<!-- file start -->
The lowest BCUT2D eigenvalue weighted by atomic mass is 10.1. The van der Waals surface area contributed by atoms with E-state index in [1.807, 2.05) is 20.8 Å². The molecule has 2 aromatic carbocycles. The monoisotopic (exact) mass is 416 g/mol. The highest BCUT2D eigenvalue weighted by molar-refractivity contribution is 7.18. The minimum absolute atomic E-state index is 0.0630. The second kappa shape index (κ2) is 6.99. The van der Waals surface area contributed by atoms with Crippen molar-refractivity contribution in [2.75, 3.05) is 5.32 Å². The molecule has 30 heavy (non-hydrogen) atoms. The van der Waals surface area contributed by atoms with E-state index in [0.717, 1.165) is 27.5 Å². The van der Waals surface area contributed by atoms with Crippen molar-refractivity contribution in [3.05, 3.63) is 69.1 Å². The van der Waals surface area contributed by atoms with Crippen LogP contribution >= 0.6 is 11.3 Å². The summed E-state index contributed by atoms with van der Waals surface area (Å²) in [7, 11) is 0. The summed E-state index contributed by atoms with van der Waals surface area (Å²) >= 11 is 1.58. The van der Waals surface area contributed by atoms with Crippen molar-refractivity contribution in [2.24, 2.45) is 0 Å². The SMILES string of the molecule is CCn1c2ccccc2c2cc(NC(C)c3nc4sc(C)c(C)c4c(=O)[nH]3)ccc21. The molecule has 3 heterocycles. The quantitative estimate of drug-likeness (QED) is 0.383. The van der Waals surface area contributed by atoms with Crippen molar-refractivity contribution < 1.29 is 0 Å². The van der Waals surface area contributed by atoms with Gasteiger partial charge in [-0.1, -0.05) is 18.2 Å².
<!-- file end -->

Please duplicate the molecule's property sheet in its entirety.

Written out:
The lowest BCUT2D eigenvalue weighted by atomic mass is 10.1. The van der Waals surface area contributed by atoms with E-state index in [1.807, 2.05) is 20.8 Å². The molecule has 2 aromatic carbocycles. The monoisotopic (exact) mass is 416 g/mol. The highest BCUT2D eigenvalue weighted by molar-refractivity contribution is 7.18. The minimum absolute atomic E-state index is 0.0630. The second kappa shape index (κ2) is 6.99. The van der Waals surface area contributed by atoms with Crippen molar-refractivity contribution in [2.75, 3.05) is 5.32 Å². The molecule has 30 heavy (non-hydrogen) atoms. The van der Waals surface area contributed by atoms with E-state index in [0.717, 1.165) is 27.5 Å². The van der Waals surface area contributed by atoms with Crippen molar-refractivity contribution in [3.05, 3.63) is 69.1 Å². The van der Waals surface area contributed by atoms with Crippen LogP contribution >= 0.6 is 11.3 Å². The summed E-state index contributed by atoms with van der Waals surface area (Å²) in [7, 11) is 0. The summed E-state index contributed by atoms with van der Waals surface area (Å²) >= 11 is 1.58. The van der Waals surface area contributed by atoms with Crippen molar-refractivity contribution in [2.24, 2.45) is 0 Å². The SMILES string of the molecule is CCn1c2ccccc2c2cc(NC(C)c3nc4sc(C)c(C)c4c(=O)[nH]3)ccc21. The molecule has 3 heterocycles. The quantitative estimate of drug-likeness (QED) is 0.383. The van der Waals surface area contributed by atoms with Crippen molar-refractivity contribution < 1.29 is 0 Å². The van der Waals surface area contributed by atoms with Gasteiger partial charge in [-0.1, -0.05) is 18.2 Å².